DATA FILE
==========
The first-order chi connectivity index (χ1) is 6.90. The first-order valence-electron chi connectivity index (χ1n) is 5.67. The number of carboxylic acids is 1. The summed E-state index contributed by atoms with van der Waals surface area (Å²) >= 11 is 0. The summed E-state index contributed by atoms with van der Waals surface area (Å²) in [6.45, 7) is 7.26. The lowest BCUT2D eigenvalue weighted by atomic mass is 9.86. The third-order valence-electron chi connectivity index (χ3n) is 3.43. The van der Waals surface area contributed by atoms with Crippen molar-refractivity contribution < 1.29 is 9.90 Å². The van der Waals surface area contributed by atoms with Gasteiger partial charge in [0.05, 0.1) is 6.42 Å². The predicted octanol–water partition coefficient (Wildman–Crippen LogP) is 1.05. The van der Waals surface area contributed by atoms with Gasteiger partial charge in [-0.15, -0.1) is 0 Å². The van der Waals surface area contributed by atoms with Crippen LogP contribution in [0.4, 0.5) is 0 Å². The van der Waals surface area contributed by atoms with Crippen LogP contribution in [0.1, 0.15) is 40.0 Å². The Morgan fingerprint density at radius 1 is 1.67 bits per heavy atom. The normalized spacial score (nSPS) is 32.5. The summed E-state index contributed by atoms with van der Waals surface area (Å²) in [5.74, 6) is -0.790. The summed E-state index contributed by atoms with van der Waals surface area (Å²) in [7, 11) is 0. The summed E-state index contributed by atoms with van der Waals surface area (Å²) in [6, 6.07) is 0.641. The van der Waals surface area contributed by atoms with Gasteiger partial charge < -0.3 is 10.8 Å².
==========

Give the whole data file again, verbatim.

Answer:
The first-order chi connectivity index (χ1) is 6.90. The first-order valence-electron chi connectivity index (χ1n) is 5.67. The number of carboxylic acids is 1. The summed E-state index contributed by atoms with van der Waals surface area (Å²) >= 11 is 0. The summed E-state index contributed by atoms with van der Waals surface area (Å²) in [6.45, 7) is 7.26. The lowest BCUT2D eigenvalue weighted by atomic mass is 9.86. The third-order valence-electron chi connectivity index (χ3n) is 3.43. The van der Waals surface area contributed by atoms with Crippen molar-refractivity contribution < 1.29 is 9.90 Å². The van der Waals surface area contributed by atoms with Gasteiger partial charge in [0.05, 0.1) is 6.42 Å². The predicted octanol–water partition coefficient (Wildman–Crippen LogP) is 1.05. The van der Waals surface area contributed by atoms with Gasteiger partial charge in [-0.15, -0.1) is 0 Å². The van der Waals surface area contributed by atoms with Crippen LogP contribution in [0.4, 0.5) is 0 Å². The van der Waals surface area contributed by atoms with Crippen LogP contribution in [0.1, 0.15) is 40.0 Å². The Morgan fingerprint density at radius 1 is 1.67 bits per heavy atom. The normalized spacial score (nSPS) is 32.5. The summed E-state index contributed by atoms with van der Waals surface area (Å²) in [5.74, 6) is -0.790. The summed E-state index contributed by atoms with van der Waals surface area (Å²) in [7, 11) is 0. The summed E-state index contributed by atoms with van der Waals surface area (Å²) in [6, 6.07) is 0.641. The van der Waals surface area contributed by atoms with Gasteiger partial charge < -0.3 is 10.8 Å².